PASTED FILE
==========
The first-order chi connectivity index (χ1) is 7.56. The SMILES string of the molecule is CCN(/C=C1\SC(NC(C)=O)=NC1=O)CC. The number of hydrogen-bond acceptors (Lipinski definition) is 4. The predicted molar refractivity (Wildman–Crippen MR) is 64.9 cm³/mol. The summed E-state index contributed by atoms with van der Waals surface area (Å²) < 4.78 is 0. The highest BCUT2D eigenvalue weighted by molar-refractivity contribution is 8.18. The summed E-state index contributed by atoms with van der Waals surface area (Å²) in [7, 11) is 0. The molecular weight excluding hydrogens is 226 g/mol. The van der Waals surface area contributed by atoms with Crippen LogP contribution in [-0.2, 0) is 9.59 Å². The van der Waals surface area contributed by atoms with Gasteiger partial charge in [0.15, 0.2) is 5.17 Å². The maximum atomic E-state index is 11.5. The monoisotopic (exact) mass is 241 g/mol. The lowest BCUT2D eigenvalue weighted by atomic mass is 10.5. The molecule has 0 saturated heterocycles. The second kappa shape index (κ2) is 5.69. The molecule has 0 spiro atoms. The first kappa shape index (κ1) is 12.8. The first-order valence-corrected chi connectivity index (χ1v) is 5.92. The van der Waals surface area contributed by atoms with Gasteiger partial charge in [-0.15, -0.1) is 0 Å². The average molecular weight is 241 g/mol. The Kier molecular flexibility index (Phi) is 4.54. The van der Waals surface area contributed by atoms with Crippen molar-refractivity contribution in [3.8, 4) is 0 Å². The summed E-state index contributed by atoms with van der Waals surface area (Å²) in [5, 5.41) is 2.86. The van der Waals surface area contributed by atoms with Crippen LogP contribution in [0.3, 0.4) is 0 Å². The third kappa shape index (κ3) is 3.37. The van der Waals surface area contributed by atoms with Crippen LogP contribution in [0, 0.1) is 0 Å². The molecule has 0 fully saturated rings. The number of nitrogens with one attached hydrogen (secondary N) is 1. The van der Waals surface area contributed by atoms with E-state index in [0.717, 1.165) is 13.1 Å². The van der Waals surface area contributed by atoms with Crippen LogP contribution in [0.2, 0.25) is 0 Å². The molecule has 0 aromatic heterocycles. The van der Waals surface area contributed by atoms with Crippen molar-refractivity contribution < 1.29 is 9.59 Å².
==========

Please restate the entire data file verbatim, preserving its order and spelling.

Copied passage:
The first-order chi connectivity index (χ1) is 7.56. The SMILES string of the molecule is CCN(/C=C1\SC(NC(C)=O)=NC1=O)CC. The number of hydrogen-bond acceptors (Lipinski definition) is 4. The predicted molar refractivity (Wildman–Crippen MR) is 64.9 cm³/mol. The summed E-state index contributed by atoms with van der Waals surface area (Å²) < 4.78 is 0. The highest BCUT2D eigenvalue weighted by molar-refractivity contribution is 8.18. The summed E-state index contributed by atoms with van der Waals surface area (Å²) in [7, 11) is 0. The molecular weight excluding hydrogens is 226 g/mol. The van der Waals surface area contributed by atoms with Crippen LogP contribution in [-0.2, 0) is 9.59 Å². The van der Waals surface area contributed by atoms with Gasteiger partial charge in [0.15, 0.2) is 5.17 Å². The maximum atomic E-state index is 11.5. The monoisotopic (exact) mass is 241 g/mol. The lowest BCUT2D eigenvalue weighted by atomic mass is 10.5. The molecule has 0 saturated heterocycles. The second kappa shape index (κ2) is 5.69. The molecule has 0 spiro atoms. The first kappa shape index (κ1) is 12.8. The first-order valence-corrected chi connectivity index (χ1v) is 5.92. The van der Waals surface area contributed by atoms with Gasteiger partial charge in [-0.15, -0.1) is 0 Å². The average molecular weight is 241 g/mol. The Kier molecular flexibility index (Phi) is 4.54. The van der Waals surface area contributed by atoms with Crippen molar-refractivity contribution in [3.8, 4) is 0 Å². The summed E-state index contributed by atoms with van der Waals surface area (Å²) in [5, 5.41) is 2.86. The van der Waals surface area contributed by atoms with Crippen LogP contribution in [0.3, 0.4) is 0 Å². The third kappa shape index (κ3) is 3.37. The van der Waals surface area contributed by atoms with Crippen LogP contribution in [0, 0.1) is 0 Å². The molecule has 0 fully saturated rings. The number of nitrogens with one attached hydrogen (secondary N) is 1. The van der Waals surface area contributed by atoms with E-state index in [0.717, 1.165) is 13.1 Å². The van der Waals surface area contributed by atoms with Crippen LogP contribution in [0.2, 0.25) is 0 Å². The molecule has 0 aromatic heterocycles. The van der Waals surface area contributed by atoms with Crippen molar-refractivity contribution < 1.29 is 9.59 Å².